Losers Magazine (tm) Article No. 11 (10/6/95) by Carl E. Person
An Incomplete Checklist of Problems Which If Solved Would Permit a Fair Division of the Economic Pie
I find that while writing about what's wrong with the economy I wind up with too much discussion and not enough specific listing of the troublesome areas or hit list of components which need correction.
I'm going to try to list my major concerns without any unnecessary discussion to be able to pull together a list of problems which persons can use as a checklist, although incomplete I must hasten to add.
Without any specific order of priority (such as dollar impact, or ease or difficulty in solving), let me offer the following list of economic problems which collectively, if solved, would turn around the entire economy without question.
- Federal and state laws regulating the raising of capital by small and new businesses.
- State laws regulating for-profit vocational and career schools more strenuously than the regulation of the competing educational offerings of the nation's non-profit colleges and universities.
- Federal and state laws relating to student loans for post-secondary education.
- Medallion licensing of taxicabs in the nation's cities.
- Underfinancing of the nation's federal and state court systems.
- Collection of tolls on the nation's highways while vehicles are waiting in line to pay tolls.
- Federal fair labor standard laws which require government contractors to pay union scale on government jobs.
- Requirement of performance bonds from small business.
- Rule of the National Association of Securities Dealers 2191.02 (if I remember correctly) which prohibits an NASD member (other than Merrill Lynch) from underwriting its own public offering of securities.
- Excessive requirements for the establishment and operation of day-care centers.
- Financing of elections.
- Seniority system in legislative bodies.
- Committee system in legislative bodies.
- Lack of voucher system in public K-12 education.
- Excessive compensation, pensions, healthcare, vacations, job protection and waste in public sector in relation to the declining economic position of the public served.
- Excessive, arbitrary and discriminatory rules and regulations which an insurgent must overcome to go up against an incumbent elected official.
- Lack of enforcement of the nation's antitrust laws.
- All types of licensing requirements which create costs in excess of benefits
- Use of parking tickets to raise money for cities and towns.
- Use of towing by cities and towns to raise additional revenues.
- Allowing federal (and any state) judges who are appointed for life to have the opportunity to be elevated to a higher level.
- Revision of the copyright laws which since 1/1/78 have eliminated substantial state-law protections (under the preemption provision) for the creations of writers of all types.
- Excessive filing and maintenance fees for U.S. patents.
- Lack of any state agency to pay for patent applications for residents of the state who cannot afford to file for protection of their inventions.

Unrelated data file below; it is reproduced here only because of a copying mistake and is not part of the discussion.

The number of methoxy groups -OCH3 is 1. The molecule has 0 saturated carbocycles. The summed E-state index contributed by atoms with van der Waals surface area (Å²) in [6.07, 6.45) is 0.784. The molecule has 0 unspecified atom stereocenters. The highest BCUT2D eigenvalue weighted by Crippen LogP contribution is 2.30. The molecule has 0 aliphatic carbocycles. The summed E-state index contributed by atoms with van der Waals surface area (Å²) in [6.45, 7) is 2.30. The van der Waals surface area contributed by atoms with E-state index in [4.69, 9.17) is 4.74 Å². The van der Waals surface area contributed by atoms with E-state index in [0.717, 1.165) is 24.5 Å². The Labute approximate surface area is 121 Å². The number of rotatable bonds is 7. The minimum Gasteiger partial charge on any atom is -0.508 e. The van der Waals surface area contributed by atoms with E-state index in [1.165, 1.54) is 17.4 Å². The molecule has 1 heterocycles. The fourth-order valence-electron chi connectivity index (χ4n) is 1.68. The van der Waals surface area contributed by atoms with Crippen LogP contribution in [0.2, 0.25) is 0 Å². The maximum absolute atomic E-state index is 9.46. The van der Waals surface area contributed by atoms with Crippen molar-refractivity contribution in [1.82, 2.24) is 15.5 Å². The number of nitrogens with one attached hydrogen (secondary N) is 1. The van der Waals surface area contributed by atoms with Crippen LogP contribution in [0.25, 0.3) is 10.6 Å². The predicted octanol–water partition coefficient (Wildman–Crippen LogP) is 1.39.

- Lack of any opportunity of residents of a city or state to compete for government jobs on the basis of price (i.e., amount of salary) if everything else is equal.
- Failure to eliminate all rules and regulations (including payroll taxes and payroll reports) for the first three employees of any business.
- Tax incentives offered and/or given by one city or state to attract a business from another, and the offering and/or giving of tax incentives to one business in a city or state which are not made available to all businesses in the city or state.
- Awarding sanctions (generally the legal fees incurred by a company such as General Motors or even O.J.) against the plaintiff or his/her lawyer when the plaintiff loses the case.
- Failure of a city or state government to have its financial dealings on line to enable an interested reporter, competitor or other person to trace each dollar from recipient back through the governmental officials or employees who approved the payment
or budgetary item.
- Holding of parades every week which have the effect of creating traffic jams and waiting time (often of 15-60 minutes) for disinterested victims.
- Tearing up of roadways for repairs without performing the repairs quickly (i.e., within several days or a week at most).
- Lack of laws which would enable citizens to issue valid summonses against incompetent or abusive public officials.
- Use of building or other inspectors when the government knows that inspections are merely an excuse for demanding bribes.
- Failure to privatize government functions, including motor vehicle bureaus, schools, garbage collection, and many other areas in which waste, abuse and political corruption are rampant.
- Failure of government to break down government bidding opportunities to enable small businesses to compete in the bidding process.
- Lack of legal standards by which American businesses can go into court and exclude goods and services which unfairly compete against them and cause the loss of jobs for Americans.
- Failure to eliminate laws, rules and regulations which interfere with competition.
The problems referred to above are not all of the problems which should be addressed. In fact, the problem of excessive licensing covers thousands of different types of licenses many of which can hardly be justified on a cost/benefit analysis, and serve i
nstead to protect the businesses which are granted the original licenses.
Copyright © 1995 by Carl E. Person. Permission is given for non-commercial users to send a copy of the data processing file for this work by electronic means to a specific individual for his or her own use, and then only if the entire file is sent,
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